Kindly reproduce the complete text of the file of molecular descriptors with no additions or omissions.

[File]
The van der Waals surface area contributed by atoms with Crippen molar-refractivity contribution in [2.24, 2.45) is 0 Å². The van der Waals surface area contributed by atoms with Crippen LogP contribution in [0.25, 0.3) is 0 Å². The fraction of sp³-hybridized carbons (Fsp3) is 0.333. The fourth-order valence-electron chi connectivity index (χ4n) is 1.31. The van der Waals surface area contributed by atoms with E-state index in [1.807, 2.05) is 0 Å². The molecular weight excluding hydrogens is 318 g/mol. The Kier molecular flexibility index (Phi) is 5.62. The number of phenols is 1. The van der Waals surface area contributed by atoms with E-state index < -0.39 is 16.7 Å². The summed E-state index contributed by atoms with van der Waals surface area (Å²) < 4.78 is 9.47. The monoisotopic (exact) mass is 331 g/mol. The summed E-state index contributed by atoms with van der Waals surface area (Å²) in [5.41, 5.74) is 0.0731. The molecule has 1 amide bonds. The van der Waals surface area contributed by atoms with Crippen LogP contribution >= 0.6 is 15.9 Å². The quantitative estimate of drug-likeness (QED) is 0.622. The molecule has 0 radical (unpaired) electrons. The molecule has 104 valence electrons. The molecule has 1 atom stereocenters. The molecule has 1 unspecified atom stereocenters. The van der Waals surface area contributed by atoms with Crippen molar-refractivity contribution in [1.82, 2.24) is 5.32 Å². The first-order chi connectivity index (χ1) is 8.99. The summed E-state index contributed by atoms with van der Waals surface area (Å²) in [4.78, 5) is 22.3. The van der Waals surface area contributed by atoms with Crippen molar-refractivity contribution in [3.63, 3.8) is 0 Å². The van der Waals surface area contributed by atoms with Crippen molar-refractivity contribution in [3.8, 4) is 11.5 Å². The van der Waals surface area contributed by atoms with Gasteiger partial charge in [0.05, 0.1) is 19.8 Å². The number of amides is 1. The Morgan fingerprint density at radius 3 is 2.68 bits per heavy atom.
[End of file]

The van der Waals surface area contributed by atoms with Crippen molar-refractivity contribution in [2.24, 2.45) is 0 Å². The van der Waals surface area contributed by atoms with Crippen LogP contribution in [0.25, 0.3) is 0 Å². The fraction of sp³-hybridized carbons (Fsp3) is 0.333. The fourth-order valence-electron chi connectivity index (χ4n) is 1.31. The van der Waals surface area contributed by atoms with E-state index in [1.807, 2.05) is 0 Å². The molecular weight excluding hydrogens is 318 g/mol. The Kier molecular flexibility index (Phi) is 5.62. The number of phenols is 1. The van der Waals surface area contributed by atoms with E-state index < -0.39 is 16.7 Å². The summed E-state index contributed by atoms with van der Waals surface area (Å²) < 4.78 is 9.47. The monoisotopic (exact) mass is 331 g/mol. The summed E-state index contributed by atoms with van der Waals surface area (Å²) in [5.41, 5.74) is 0.0731. The molecule has 1 amide bonds. The van der Waals surface area contributed by atoms with Crippen LogP contribution >= 0.6 is 15.9 Å². The quantitative estimate of drug-likeness (QED) is 0.622. The molecule has 0 radical (unpaired) electrons. The molecule has 104 valence electrons. The molecule has 1 atom stereocenters. The molecule has 1 unspecified atom stereocenters. The van der Waals surface area contributed by atoms with Crippen molar-refractivity contribution in [1.82, 2.24) is 5.32 Å². The first-order chi connectivity index (χ1) is 8.99. The summed E-state index contributed by atoms with van der Waals surface area (Å²) in [4.78, 5) is 22.3. The van der Waals surface area contributed by atoms with Crippen molar-refractivity contribution in [3.63, 3.8) is 0 Å². The van der Waals surface area contributed by atoms with Crippen molar-refractivity contribution in [3.8, 4) is 11.5 Å². The van der Waals surface area contributed by atoms with Gasteiger partial charge in [0.05, 0.1) is 19.8 Å². The number of amides is 1. The Morgan fingerprint density at radius 3 is 2.68 bits per heavy atom.